Rights matter in at least three major ways when you self-publish an e-book:
- Do you have the right to publish the work?
- How well are your rights protected when you sign up with a distributor?
- Do you retain all rights?
We’ll review these points with the various distributors.
Do you have the right to publish the work?
All distributors need to be sure that you have the right to publish the work you’re offering. In fact, Google Play stopped accepting new accounts because so much pirated work was being sold through them. Thieves made money from Harry Potter and Fifty Shades of Grey.
Most sign-ups will ask if you have the rights to the work you are submitting. Of course, anyone can say “yes” – Amazon actually checks. If your e-book is a compilation of other material on the web, such as a series of blogs, you have to go through additional steps to confirm that you have the right to publish the material and it is not in the public domain.
No distributor accepts material in the public domain (although you can certainly quote it). After all, if a work is in the public domain, the distributors don’t need you. They can publish the work themselves and reap all the profits.
How well do they protect your rights?
E-books are extremely easy to copy. If they can be copied, they can circulate without being tracked, meaning that you receive nothing when people read your books. In fact, some websites even charge money to readers, without sharing royalties with the authors.
So there’s a real reason to yearn for protection, and some distributors such as Apple iBooks and Amazon use electronic systems to keep readers from sending off a copy of your book to hundreds of their friends. These protections are versions of Digital Rights Management (DRM).
DRM has both pros and cons. The pros are mostly the protection. The cons are for readers, who cannot read their purchases on just any device. DRM may also make it difficult to sell your own works yourself; for example, at your own website. Finally, if DRM software changes, older e-books may no longer be compatible with a new e-reader.
So many people, especially readers but others as well, are against DRM. Some authors have the attitude that the more people who read their works the better; getting paid is irrelevant. Some truly believe that they will make more money in the end this way. (They may be right — Amazon operated at a huge loss for years before establishing itself.) For most self-published authors, obscurity, not piracy, is the problem.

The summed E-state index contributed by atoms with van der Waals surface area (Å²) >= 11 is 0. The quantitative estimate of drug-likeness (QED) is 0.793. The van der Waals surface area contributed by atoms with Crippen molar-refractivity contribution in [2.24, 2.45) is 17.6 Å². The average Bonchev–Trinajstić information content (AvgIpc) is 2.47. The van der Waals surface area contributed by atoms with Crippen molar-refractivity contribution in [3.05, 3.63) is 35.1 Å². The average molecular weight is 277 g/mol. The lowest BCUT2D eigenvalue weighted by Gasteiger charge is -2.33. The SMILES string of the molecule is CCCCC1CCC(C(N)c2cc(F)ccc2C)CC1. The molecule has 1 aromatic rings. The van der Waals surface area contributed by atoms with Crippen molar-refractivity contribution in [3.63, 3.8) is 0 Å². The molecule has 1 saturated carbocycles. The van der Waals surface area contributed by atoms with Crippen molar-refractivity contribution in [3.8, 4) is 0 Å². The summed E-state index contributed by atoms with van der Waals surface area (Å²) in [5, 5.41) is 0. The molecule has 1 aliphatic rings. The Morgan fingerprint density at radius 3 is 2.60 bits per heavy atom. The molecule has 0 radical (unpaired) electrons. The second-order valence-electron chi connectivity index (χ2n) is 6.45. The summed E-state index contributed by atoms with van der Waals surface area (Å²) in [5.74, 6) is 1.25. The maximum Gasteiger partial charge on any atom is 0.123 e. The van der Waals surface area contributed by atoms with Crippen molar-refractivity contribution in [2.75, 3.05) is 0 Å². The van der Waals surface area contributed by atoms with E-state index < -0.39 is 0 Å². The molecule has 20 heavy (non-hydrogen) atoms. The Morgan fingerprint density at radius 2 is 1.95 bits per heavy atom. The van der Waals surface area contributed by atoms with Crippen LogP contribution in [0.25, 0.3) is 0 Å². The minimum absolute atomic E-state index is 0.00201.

Others point out that DRM only stop the honest people, who would pay for your books anyway. On the other hand, if you don’t respect your works enough to protect them, can you expect others to respect them? At least when you use DRM you let readers know that you prefer to be paid.
There are those with the philosophy that all intellectual property should be free. The counter-argument is that while the author lives – or even the author’s partner, because spouses so often provide financial, emotional and editorial support – royalties should be paid.
On the other hand, DRM may matter little. Many websites have step-by-step instructions on how to strip it out, and some jurisdictions don’t protect intellectual property anyway.
So now that we have discussed some of the pros and cons of DRM – and you have some information to help you decide what you want – what do the major distributors offer?
- Amazon allows you to opt for DRM
- Apple iBooks uses DRM
- Barnes & Noble’s Nook uses DRM
- Kobo allows you to opt for DRM.
- Smashwords is DRM-free
Do you retain all rights?
One more significant point: because you are self-publishing, you should retain all your rights. That means you should be able to withdraw the book when you like (sometimes you need to give notice, but that’s understandable), edit or update, sell translations, movie rights, and so on.
Retaining all rights is frequently not the case with traditional publishers, who may claim some percentage of these extra sales for their own bottom line – either some percentage or the whole shebang.
The distributors discussed in this article all let you keep your rights. However, some may offer special programs that fall somewhere between self-publishing and traditional arrangements. If the distributor has the ability and the will to promote, as Amazon certainly does, a special program may be worth it. However, read the fine print before you agree to anything.
This article has tried to guide you through the most significant issues with respect to rights and self-publishing. It was written in spring of 2017, so if you read this much after that, be aware that although the issues may be the same, the conditions may have changed. Make sure you review every agreement thoroughly before accepting. And, if you have a different experience, please share it in the comments.